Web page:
Rebranding and Content Expansion
I eventually settled on two authors, Pete, who was responsible for Anime Spotlight until the very end, and Michelle, who led the VocaloRank channel with me. Naturally, the site has to change from its original branding. Two months later, before New Year’s Eve of 2014, I launched a rebranded version of FM 139.7, after another month of design work.
The message is clear and loud: East-Asian Pop Culture Center. No ambiguity, no pigeonholing. Along with the rebranding, two more authors came onboard. FM 139.7, at this point, was producing reviews and news on Japanese animation, Vocaloid, J-Pop, K-Pop, Korean drama and Hong Kong action movies. Finally, East-Asian Pop Culture Center is living up to its slogan.
Plateau and Pivot
As much as individual reviews were highly popular and well received among the community, the site has an overarching and fundamental problem plaguing its growth: plateauing number of subscribers. At the peak, FM 139.7 was getting an average of hundreds of reader visits per day, which seemed fantastic. Indeed, it was, until subscriber count stagnated at low 500’s and our organic marketing reached its capacity.
What is this “capacity”? You may ask. I believe that this capacity is the pool of people who are more or less like me - consuming a wide range of East-Asian pop culture media. This population is willing to subscribe and read everything we post, but the rest wasn’t. There were sub-communities, fans of only K-Pop, or only anime. These were the potential users that we couldn’t convert, because understandably, they want to read articles from us, but not every article.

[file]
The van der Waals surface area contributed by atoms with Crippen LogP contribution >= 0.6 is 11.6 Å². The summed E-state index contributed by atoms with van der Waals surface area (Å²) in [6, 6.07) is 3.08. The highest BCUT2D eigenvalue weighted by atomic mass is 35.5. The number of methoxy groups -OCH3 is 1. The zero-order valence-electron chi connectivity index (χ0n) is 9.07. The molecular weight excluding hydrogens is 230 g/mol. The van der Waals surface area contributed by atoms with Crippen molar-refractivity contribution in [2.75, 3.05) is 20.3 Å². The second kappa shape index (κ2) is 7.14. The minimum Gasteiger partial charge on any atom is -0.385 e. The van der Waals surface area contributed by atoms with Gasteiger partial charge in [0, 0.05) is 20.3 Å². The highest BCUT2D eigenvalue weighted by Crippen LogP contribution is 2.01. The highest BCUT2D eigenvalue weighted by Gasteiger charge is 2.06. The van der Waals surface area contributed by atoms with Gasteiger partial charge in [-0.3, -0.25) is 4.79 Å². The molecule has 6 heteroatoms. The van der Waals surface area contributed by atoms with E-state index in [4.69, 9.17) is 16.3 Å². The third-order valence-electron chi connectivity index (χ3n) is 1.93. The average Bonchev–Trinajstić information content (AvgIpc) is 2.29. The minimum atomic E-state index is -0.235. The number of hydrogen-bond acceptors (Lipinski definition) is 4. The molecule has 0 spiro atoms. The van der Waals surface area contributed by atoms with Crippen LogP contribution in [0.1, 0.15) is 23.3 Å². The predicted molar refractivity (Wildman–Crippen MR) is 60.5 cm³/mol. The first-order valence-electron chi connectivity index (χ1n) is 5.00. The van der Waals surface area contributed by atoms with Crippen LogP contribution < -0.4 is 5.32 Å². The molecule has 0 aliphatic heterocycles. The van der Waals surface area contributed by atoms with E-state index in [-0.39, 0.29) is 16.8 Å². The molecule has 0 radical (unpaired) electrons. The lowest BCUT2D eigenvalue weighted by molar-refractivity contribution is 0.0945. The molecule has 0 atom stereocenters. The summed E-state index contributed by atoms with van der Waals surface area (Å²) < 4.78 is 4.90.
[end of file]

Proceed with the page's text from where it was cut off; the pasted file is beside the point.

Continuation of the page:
As daily reader count stabilizes and subscribe count plateaus, I decided that we need to make a drastic change. The team, at this point, was consisted of seven people. I couldn’t quite remember all of their pen names, but each channel had at least one or two authors behind its content, and everyone was working hard and having fun pushing out reviews. I gathered everyone and expressed my concerns and opinions over a Skype meeting, some were disappointed by the direction and some were onboard, which was to be expected.
A few months later, we launched two new publications, as a way to break down the concentration of FM 139.7 into more specialized ones. One of which is AnimeSpotlight, and the other being VocaloLight.
It was a fantastic learning experience in less than a year. I managed to grow the team from 1 to 7 and created a small but significant community of followers. Although in order to concentrate on my next two publications, I had to stop updating the site, I hope the people who sincerely liked us would still support other publications as well. The biggest takeaway from this for me is that it's probably never a good idea to jam too many flavors into one recipe, because you're creating a dish for too specific of a type of people, or even no one.